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Welcome to Part 4 of my Selling On Etsy series! You may be here because you’re already a reader of my blog or maybe this is your first time here. If the former is true, you may want to skip the next few paragraphs (yawn, old news…). If the latter is true, let me introduce myself.
My name is Shannon and I have been an Etsy seller for almost 10 years. Currently we have 5 shops on Etsy, but one of those is only open off and on…we just don’t have the time to dedicate to it.
We sell mostly vintage on Etsy and some supplies. We don’t currently sell handmade…but a lot of the principles I cover in this series I *think* should be good for both.
If you’re here and new to Etsy or thinking about selling on Etsy you may want to check out Part One.
Selling on Etsy ~ Part One ~ Why Sell on Etsy ~ My Top 5 Reasons
If you have an Etsy shop and are struggling with it or just want to work it a bit harder, you may want to check out Part Two ~ Getting Your Items Found ~ Photography . And then be sure to follow my blog as I plan on continuing this series!
In the Part Three to this series, we shared with you my Number One Top Tip for Getting Your Items Found I also shared with you some hard numbers about our Etsy sales so you can see what kind of experience we have.
Reel the Shoppers in with an Effective Title
So today we’ll discuss a little bit about writing your BEST title. You’ve got your little vintage tchotchke (I’ve just been waiting to use that word!) and you need to be able to convey to prospective buyers exactly what you have and why they want it. Fabulous pictures are the first step…but a thorough description will seal the deal.
Of course, before a buyer can get to your fabulously awesome description (discussed in a future post), the title has to pull them in and make them want to click. Titles are important not only for within Etsy’s own search but they can also help people find you from other search engines, like Google.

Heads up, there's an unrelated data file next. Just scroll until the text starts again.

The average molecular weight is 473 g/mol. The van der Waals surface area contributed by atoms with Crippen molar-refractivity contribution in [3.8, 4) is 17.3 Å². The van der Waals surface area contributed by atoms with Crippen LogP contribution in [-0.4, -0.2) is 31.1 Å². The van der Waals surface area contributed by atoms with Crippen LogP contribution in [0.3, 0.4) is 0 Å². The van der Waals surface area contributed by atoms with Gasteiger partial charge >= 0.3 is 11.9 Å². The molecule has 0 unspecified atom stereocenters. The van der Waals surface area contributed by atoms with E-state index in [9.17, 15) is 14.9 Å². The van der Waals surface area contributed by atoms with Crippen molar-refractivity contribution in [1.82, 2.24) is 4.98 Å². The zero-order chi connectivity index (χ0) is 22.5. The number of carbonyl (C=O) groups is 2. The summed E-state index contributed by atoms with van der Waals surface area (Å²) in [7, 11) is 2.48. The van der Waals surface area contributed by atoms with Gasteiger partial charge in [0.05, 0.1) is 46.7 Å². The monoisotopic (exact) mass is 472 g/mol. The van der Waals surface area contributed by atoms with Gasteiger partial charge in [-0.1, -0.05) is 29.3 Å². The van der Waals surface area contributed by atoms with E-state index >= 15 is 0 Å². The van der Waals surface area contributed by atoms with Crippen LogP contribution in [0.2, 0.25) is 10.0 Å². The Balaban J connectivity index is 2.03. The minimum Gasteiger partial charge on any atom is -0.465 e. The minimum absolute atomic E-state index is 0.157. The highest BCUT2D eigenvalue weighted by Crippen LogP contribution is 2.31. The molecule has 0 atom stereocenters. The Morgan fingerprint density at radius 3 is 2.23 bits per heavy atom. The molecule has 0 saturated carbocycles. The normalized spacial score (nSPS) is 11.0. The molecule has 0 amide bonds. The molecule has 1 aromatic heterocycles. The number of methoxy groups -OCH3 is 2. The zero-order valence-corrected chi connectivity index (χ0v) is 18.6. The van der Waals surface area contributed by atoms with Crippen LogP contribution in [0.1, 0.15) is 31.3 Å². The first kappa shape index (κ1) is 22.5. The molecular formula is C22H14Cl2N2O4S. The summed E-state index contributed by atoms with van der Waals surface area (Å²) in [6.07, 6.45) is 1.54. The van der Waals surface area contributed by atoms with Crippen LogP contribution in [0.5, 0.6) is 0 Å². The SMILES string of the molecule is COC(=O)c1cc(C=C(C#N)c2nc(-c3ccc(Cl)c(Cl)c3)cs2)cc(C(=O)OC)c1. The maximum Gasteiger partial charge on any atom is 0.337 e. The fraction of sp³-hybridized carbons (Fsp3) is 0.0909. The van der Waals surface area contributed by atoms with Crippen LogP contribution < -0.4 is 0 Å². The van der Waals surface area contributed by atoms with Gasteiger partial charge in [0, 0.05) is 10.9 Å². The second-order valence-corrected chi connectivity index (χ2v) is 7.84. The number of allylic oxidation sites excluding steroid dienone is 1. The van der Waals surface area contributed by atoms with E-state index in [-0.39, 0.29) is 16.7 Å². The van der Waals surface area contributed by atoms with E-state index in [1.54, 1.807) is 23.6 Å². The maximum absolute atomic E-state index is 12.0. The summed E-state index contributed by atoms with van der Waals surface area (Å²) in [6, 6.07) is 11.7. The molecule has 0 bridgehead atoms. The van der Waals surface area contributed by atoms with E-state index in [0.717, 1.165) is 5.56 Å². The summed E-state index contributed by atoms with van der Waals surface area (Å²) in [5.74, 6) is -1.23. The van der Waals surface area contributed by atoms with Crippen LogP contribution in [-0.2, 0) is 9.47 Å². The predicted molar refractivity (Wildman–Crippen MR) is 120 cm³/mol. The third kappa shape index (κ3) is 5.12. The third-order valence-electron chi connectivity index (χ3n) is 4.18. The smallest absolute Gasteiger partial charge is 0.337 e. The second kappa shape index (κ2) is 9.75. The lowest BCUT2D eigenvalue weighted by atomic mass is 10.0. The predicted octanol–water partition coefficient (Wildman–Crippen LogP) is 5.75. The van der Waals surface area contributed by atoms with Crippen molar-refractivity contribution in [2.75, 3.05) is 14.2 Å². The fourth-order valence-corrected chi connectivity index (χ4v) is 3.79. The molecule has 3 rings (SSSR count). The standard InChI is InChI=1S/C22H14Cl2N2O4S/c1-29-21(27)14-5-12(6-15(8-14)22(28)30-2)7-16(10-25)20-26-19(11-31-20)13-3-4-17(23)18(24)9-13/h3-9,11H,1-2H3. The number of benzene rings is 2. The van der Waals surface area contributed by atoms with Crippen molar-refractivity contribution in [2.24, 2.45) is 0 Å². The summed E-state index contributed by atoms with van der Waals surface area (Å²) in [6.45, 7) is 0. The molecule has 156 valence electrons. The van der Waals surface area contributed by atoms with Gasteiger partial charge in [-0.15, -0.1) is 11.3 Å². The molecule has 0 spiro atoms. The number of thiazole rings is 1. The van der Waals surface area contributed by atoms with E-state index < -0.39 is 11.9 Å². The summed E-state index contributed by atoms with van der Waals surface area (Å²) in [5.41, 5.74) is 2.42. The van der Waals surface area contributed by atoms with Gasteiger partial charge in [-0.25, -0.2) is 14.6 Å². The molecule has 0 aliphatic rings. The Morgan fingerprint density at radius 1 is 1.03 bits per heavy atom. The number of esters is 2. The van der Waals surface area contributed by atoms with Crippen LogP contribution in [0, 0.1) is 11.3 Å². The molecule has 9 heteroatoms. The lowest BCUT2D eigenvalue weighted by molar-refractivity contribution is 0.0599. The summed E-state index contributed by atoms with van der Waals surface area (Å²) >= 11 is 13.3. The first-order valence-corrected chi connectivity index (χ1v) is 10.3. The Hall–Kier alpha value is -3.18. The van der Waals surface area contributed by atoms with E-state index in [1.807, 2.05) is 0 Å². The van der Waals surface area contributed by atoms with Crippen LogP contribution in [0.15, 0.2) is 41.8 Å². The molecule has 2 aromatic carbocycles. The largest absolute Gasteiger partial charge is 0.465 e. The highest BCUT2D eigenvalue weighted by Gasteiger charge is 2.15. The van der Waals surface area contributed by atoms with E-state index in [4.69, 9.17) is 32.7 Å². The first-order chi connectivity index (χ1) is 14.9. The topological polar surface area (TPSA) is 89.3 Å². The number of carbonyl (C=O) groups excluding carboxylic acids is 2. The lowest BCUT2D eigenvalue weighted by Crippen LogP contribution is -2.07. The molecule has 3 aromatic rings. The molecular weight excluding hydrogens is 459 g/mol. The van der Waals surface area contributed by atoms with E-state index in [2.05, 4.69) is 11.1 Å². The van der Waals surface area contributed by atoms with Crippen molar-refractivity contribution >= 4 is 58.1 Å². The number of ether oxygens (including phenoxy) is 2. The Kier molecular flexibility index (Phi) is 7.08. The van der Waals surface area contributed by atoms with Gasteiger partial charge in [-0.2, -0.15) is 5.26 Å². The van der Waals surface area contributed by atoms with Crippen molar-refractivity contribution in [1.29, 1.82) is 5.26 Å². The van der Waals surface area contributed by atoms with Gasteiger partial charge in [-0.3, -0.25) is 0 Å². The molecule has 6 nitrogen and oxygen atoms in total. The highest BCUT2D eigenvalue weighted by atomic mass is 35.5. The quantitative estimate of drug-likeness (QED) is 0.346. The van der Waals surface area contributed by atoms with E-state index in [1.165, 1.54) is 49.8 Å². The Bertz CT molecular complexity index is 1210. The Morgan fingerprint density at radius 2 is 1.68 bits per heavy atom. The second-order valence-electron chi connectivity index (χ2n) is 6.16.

Obviously we want our title to be keyword strong. Pay special attention to the first few words. These are the words shoppers will see while browsing search results and they are also given more value by the search algorithms.
So basically, tell the buyer WHAT the item is in the beginning of your title.
Let’s look at an example. I’m going to use one of Hubby’s items for this. He sold this tape dispenser for about $75 not too long ago.
Looking at his title, we see a strong beginning. The brand is first, then what the item is. Anyone searching for Takahashi red fox items (there are more items in this line and people do collect them) will come across this listing quickly. Then right away we see it’s a “tape dispenser”. This is important because what the item actually is or does may not be super apparent from the main photo. It’s certainly eye-catching…but they will need the title to give them more information.
But Hubby didn’t stop there. We see more phrases like “Made in Japan” and “Desk Accessory”.
Etsy gives you 140 characters for your title. Use them. Pack them with more keywords and keyword phrases. Think like a buyer. Look at your item and think of how you would search for it. What phrases would you use? Could it be a gift for someone? Does it have an alternate use? Use these ideas to fill up your title.
PRO TIP: Still stumped? This may help. Have you noticed when you type a word into the Etsy search bar…a long list of related search words or phrases pop up? These are search phrases that actual shoppers have typed in….most often. So you know these are words and phrases that will probably get searched again. Type in a generic word that matches your item and see what phrases pop up. Some of these may work for your title.
Hard work? Maybe. It gets easier. Plus the work you put in now to brainstorm your title will pay off as you write your description and fill out your tags.
((Note: Hubby and I tend to use commas to separate thoughts and keyword phrases in our titles. Other sellers do the same, or use symbols like hyphens or back slashes. It adds readability and may make your listing stand out….on Etsy. Be careful that it doesn’t impede Google searches though. We haven’t noticed a problem with commas)
- Use your best keywords in the beginning of your title.
- Use all 140 characters in your title.
- Think like a buyer and include keyword phrases that shoppers would use in search
These are ideas that work for us but it’s worth noting that Hubby and I have completely different styles with title and description writing. So there’s room for adding your own personality as long as the basics (strong keywords) are covered.
Next post we’ll see how the work you did building a title that sells can be carried over to your description.
Thanks for joining me!
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